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'The Beautiful Thing': Churches and Faith-Based Groups Respond to Growing Numbers of Foster Children

'The Beautiful Thing': Churches and Faith-Based Groups Respond to Growing Numbers of Foster Children Read Transcript

- Foster providers like Grand Rapids based

Bethany Christian Servicessay the opioid epidemic

has created a desperateneed for more foster homes

and they are working overtimeto recruit foster parents.

- It's the largest driver right now

in the United States for foster care.

- [Heather] Scenes likethis are all too common.

A four-year-old trapped in a car.

His grandmother and herboyfriend passed out

after overdosing.

Victims of an opioid epidemic

that kills more than 100 people every day.

Their children and thechildren of those addicted

need temporary and often permanent homes.

It's why the race is on

to recruit more fosterparents like Matt and Liz.

- The more we started talking about it

and we kind of thought, gosh,maybe this is just God's way

of telling us that this is thedirection that we should go.

- [Heather] In following that direction,

Matt and Liz have welcomedthree foster children

into their home anddeveloped a heart for kids

with special needs.

- It only takes us probably, I don't know,

maybe a few weeks with the kids

before you feel solelyresponsible for them

and feel like I have to doeverything I can for these kids

because, you know, at the end of the day,

they are sleeping in our home

and they're a part of our family

for as long as they're here.

It's so important thatthey have those parents

that are going to fight for them.

- [Heather] Unfortunately,more and more do not have that.

In Ohio alone, kids in foster care

double the number of licensed parents.

Nationwide, the foster careneed has risen 10% since 2012.

And while the opioid epidemicstarted out in rural America,

it has now spread into suburbs and cities,

creating even more demand.

- Really, it's a drug thatdoes not discriminate,

and so it's really everywhere.

- [Heather] In overseeingthe program's foster parents,

Cheri Williams must prepare them

for children who have suffered,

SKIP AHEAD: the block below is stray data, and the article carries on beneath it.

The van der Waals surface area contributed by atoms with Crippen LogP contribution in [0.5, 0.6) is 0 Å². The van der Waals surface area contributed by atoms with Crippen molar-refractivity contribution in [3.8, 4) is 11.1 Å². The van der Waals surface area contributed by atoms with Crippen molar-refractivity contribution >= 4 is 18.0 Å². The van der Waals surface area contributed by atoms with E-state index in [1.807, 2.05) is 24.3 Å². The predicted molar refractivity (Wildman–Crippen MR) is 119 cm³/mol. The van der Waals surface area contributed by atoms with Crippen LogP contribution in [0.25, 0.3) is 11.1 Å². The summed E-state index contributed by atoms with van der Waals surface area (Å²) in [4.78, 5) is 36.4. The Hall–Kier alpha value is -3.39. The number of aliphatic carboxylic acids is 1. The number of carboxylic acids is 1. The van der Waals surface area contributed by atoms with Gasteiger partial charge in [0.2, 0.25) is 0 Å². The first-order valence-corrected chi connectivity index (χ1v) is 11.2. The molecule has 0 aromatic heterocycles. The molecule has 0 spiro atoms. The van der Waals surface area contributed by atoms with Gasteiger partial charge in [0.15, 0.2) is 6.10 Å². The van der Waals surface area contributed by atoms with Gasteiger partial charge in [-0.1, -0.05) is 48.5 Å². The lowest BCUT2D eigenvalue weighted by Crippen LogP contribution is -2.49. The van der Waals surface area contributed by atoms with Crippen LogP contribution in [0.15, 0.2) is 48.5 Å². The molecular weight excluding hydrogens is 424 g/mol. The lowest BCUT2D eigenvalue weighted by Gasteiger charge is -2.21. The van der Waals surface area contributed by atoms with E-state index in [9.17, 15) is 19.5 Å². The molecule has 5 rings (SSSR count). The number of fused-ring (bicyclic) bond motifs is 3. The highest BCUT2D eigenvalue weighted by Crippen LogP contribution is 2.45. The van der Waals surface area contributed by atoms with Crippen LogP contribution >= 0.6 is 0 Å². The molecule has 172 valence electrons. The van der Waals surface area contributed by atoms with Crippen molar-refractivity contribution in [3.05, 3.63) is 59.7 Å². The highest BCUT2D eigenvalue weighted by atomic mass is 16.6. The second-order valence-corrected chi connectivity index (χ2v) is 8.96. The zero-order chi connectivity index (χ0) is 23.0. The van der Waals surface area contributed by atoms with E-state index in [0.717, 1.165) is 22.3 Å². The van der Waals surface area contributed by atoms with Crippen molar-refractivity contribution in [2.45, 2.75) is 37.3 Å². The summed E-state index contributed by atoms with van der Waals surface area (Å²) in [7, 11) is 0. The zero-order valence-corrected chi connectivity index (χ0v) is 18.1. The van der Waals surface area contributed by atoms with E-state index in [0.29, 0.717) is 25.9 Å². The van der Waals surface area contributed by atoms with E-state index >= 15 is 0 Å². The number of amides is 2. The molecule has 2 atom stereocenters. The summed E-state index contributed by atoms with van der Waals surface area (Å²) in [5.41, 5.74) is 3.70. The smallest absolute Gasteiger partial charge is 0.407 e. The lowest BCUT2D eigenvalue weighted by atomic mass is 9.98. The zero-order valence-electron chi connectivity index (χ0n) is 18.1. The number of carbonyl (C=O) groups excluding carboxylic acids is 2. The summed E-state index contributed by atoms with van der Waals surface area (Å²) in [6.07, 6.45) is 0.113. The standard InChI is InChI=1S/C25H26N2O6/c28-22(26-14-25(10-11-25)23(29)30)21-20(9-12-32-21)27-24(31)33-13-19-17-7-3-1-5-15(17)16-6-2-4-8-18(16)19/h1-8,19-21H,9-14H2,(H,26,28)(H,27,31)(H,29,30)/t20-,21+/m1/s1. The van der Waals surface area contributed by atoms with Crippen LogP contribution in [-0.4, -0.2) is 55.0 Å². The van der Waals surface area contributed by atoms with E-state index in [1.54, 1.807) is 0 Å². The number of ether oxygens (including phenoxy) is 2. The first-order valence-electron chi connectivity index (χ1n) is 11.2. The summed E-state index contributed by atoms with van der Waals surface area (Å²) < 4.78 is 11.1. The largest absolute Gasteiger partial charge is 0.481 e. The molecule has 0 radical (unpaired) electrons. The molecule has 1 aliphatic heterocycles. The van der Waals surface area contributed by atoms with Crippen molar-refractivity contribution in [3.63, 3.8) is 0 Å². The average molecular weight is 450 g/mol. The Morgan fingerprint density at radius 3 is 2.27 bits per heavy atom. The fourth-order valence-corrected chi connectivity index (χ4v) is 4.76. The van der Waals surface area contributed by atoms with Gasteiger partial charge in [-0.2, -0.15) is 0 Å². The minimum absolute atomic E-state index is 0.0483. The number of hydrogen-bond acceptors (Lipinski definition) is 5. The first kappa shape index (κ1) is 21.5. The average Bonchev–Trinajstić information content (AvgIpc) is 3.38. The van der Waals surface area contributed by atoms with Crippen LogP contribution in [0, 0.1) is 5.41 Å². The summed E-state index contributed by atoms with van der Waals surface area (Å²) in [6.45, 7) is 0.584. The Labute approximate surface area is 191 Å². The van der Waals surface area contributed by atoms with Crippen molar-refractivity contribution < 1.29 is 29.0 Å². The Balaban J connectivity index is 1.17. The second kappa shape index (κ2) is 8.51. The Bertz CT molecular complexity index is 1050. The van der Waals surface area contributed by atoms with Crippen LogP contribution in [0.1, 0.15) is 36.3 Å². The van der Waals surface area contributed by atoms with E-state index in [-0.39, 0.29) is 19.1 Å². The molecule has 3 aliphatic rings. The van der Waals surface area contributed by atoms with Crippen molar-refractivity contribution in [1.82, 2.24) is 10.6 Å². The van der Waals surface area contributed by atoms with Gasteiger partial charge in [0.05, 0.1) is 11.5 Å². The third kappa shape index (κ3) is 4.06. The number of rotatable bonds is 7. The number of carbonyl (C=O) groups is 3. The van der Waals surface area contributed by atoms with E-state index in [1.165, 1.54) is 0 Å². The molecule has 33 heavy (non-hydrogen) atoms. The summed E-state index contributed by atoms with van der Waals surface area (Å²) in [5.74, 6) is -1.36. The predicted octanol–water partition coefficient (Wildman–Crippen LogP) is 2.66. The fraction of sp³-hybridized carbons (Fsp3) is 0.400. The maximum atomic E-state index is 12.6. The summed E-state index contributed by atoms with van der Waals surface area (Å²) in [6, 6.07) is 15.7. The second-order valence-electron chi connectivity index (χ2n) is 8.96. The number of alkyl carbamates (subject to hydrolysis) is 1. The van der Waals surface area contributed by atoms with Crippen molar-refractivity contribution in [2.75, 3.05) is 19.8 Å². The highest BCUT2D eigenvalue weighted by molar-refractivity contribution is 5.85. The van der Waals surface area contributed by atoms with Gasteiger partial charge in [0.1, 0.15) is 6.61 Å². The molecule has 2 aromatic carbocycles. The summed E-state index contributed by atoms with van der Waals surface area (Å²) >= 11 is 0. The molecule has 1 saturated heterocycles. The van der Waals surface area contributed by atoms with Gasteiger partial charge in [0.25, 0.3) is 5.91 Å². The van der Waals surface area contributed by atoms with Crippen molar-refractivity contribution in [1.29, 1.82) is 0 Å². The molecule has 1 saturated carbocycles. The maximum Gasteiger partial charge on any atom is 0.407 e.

often at the hands ofdrug-addicted parents

who didn't feed, clothe, or protect them.

- Trauma is not always the overt abuse,

physical abuse, sexualabuse, things of that nature.

Trauma is also neglect.

And so while some childrenfrom an opioid home

may have endured outward,overt physical or sexual abuse,

many of them have experiencedthe neglect aspect.

- [Heather] And for many children,

that neglect startsbefore they're even born.

Addicted at birth, theymust go through withdrawal,

and then, into the arms offoster parents like Bob and Sue.

- Majority of our babies are from mothers

that were on drugs during pregnancy.

And you know, I don't see the worst of it

'cause it's when they're in the hospital

going through withdrawals,but then you see, you know,

as the months come alongand how behind they are.

- [Heather] Speech delays,eating problems, social issues.

Sue and Bob have seen it all.

They've fostered since 1988.

States have relied heavily for years

on faith based agencies like Bethany

to recruit and retain fosterparents like Sue and Bob.

And now, these groupsare creating new ways

to help hurting kids.

The Global Orphan Projectconnects social workers

with churches.

Through its CarePortal website,congregations see the needs

of neighborhood families in real time.

Other faith based groupsgo directly to churches

with local foster needs.

Naomi Schaefer Rileyhas studied the trend.

- Going into particularchurches, particular parishes,

congregations, and goingto the pulpit and saying

these are the seven kids in your zip code

who need a home tonight actuallyreally had very big effect.

People were unaware thatthe problem was so local.

- [Heather] Fosterparents like Matt and Liz

don't seek recognition or fame,

and Bob and Sue even face resistance

from friends concerned about their age.

But there are no plans to quit.

- I plan on doing it untilmy health won't let me,

when I can't keep up with them anymore.

- [Heather] It's a sacrificethat means everything

to children whose livesdepend on a foster system

that cannot keep up with demand.

Reporting in Grand Rapids, Michigan,

Heather Sells, CBN News.

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